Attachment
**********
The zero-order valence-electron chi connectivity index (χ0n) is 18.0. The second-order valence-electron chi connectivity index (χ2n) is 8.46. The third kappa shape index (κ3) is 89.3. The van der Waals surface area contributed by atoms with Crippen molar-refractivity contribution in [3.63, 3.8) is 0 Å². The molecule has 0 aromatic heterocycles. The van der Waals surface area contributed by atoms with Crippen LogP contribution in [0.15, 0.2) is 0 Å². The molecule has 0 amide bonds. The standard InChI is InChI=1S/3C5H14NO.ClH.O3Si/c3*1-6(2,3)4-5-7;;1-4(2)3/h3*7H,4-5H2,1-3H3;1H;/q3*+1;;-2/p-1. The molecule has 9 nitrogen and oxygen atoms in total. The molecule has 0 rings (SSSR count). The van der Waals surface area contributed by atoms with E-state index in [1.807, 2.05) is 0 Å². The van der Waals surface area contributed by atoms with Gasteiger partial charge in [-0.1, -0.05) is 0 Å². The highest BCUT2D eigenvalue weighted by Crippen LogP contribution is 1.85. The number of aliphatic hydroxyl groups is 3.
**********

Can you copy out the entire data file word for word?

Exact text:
The zero-order valence-electron chi connectivity index (χ0n) is 18.0. The second-order valence-electron chi connectivity index (χ2n) is 8.46. The third kappa shape index (κ3) is 89.3. The van der Waals surface area contributed by atoms with Crippen molar-refractivity contribution in [3.63, 3.8) is 0 Å². The molecule has 0 aromatic heterocycles. The van der Waals surface area contributed by atoms with Crippen LogP contribution in [0.15, 0.2) is 0 Å². The molecule has 0 amide bonds. The standard InChI is InChI=1S/3C5H14NO.ClH.O3Si/c3*1-6(2,3)4-5-7;;1-4(2)3/h3*7H,4-5H2,1-3H3;1H;/q3*+1;;-2/p-1. The molecule has 9 nitrogen and oxygen atoms in total. The molecule has 0 rings (SSSR count). The van der Waals surface area contributed by atoms with E-state index in [1.807, 2.05) is 0 Å². The van der Waals surface area contributed by atoms with Gasteiger partial charge in [-0.1, -0.05) is 0 Å². The highest BCUT2D eigenvalue weighted by Crippen LogP contribution is 1.85. The number of aliphatic hydroxyl groups is 3.